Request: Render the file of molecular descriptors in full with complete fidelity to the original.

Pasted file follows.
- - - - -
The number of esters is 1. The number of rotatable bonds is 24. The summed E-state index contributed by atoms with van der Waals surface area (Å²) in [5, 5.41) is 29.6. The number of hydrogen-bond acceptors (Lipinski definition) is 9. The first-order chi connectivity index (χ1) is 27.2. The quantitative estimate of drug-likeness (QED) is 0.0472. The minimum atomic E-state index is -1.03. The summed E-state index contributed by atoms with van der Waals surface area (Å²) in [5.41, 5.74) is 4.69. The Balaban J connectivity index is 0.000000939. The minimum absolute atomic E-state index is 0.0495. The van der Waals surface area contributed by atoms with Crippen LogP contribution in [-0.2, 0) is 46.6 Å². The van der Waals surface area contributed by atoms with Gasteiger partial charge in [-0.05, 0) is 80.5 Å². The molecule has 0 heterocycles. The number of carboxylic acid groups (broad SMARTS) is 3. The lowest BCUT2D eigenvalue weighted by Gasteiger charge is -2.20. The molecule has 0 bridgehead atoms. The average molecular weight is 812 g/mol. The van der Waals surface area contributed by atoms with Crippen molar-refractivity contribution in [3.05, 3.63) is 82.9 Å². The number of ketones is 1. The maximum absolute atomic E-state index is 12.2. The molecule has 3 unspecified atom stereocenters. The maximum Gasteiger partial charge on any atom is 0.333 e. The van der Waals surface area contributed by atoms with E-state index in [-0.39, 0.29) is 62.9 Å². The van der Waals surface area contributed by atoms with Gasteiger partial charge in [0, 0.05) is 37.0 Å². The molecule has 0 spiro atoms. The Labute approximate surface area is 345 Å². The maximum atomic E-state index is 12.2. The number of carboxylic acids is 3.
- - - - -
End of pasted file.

The number of esters is 1. The number of rotatable bonds is 24. The summed E-state index contributed by atoms with van der Waals surface area (Å²) in [5, 5.41) is 29.6. The number of hydrogen-bond acceptors (Lipinski definition) is 9. The first-order chi connectivity index (χ1) is 27.2. The quantitative estimate of drug-likeness (QED) is 0.0472. The minimum atomic E-state index is -1.03. The summed E-state index contributed by atoms with van der Waals surface area (Å²) in [5.41, 5.74) is 4.69. The Balaban J connectivity index is 0.000000939. The minimum absolute atomic E-state index is 0.0495. The van der Waals surface area contributed by atoms with Crippen LogP contribution in [-0.2, 0) is 46.6 Å². The van der Waals surface area contributed by atoms with Gasteiger partial charge in [-0.05, 0) is 80.5 Å². The molecule has 0 heterocycles. The number of carboxylic acid groups (broad SMARTS) is 3. The lowest BCUT2D eigenvalue weighted by Gasteiger charge is -2.20. The molecule has 0 bridgehead atoms. The average molecular weight is 812 g/mol. The van der Waals surface area contributed by atoms with Crippen molar-refractivity contribution in [3.05, 3.63) is 82.9 Å². The number of ketones is 1. The maximum absolute atomic E-state index is 12.2. The molecule has 3 unspecified atom stereocenters. The maximum Gasteiger partial charge on any atom is 0.333 e. The van der Waals surface area contributed by atoms with E-state index in [-0.39, 0.29) is 62.9 Å². The van der Waals surface area contributed by atoms with Gasteiger partial charge in [0, 0.05) is 37.0 Å². The molecule has 0 spiro atoms. The Labute approximate surface area is 345 Å². The maximum atomic E-state index is 12.2. The number of carboxylic acids is 3.